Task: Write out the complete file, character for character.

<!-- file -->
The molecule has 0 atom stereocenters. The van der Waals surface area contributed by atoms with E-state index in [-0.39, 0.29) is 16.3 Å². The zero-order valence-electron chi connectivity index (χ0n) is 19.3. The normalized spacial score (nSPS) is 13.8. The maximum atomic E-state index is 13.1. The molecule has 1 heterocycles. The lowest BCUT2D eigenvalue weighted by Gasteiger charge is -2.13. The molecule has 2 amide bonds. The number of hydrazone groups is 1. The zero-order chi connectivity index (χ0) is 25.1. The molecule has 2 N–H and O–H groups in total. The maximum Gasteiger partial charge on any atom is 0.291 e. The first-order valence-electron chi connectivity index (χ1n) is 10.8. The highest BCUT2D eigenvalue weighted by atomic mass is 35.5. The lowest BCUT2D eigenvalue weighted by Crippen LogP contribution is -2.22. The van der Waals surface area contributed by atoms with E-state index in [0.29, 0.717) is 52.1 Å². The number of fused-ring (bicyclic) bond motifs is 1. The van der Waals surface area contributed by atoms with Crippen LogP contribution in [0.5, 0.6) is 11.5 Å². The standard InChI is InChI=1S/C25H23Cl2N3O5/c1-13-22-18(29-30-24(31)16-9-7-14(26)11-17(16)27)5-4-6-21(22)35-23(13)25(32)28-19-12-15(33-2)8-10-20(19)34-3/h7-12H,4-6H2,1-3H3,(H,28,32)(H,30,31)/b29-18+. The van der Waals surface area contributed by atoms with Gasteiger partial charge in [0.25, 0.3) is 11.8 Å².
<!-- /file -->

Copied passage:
The molecule has 0 atom stereocenters. The van der Waals surface area contributed by atoms with E-state index in [-0.39, 0.29) is 16.3 Å². The zero-order valence-electron chi connectivity index (χ0n) is 19.3. The normalized spacial score (nSPS) is 13.8. The maximum atomic E-state index is 13.1. The molecule has 1 heterocycles. The lowest BCUT2D eigenvalue weighted by Gasteiger charge is -2.13. The molecule has 2 amide bonds. The number of hydrazone groups is 1. The zero-order chi connectivity index (χ0) is 25.1. The molecule has 2 N–H and O–H groups in total. The maximum Gasteiger partial charge on any atom is 0.291 e. The first-order valence-electron chi connectivity index (χ1n) is 10.8. The highest BCUT2D eigenvalue weighted by atomic mass is 35.5. The lowest BCUT2D eigenvalue weighted by Crippen LogP contribution is -2.22. The van der Waals surface area contributed by atoms with E-state index in [0.29, 0.717) is 52.1 Å². The number of fused-ring (bicyclic) bond motifs is 1. The van der Waals surface area contributed by atoms with Crippen LogP contribution in [0.5, 0.6) is 11.5 Å². The standard InChI is InChI=1S/C25H23Cl2N3O5/c1-13-22-18(29-30-24(31)16-9-7-14(26)11-17(16)27)5-4-6-21(22)35-23(13)25(32)28-19-12-15(33-2)8-10-20(19)34-3/h7-12H,4-6H2,1-3H3,(H,28,32)(H,30,31)/b29-18+. The van der Waals surface area contributed by atoms with Gasteiger partial charge in [0.25, 0.3) is 11.8 Å².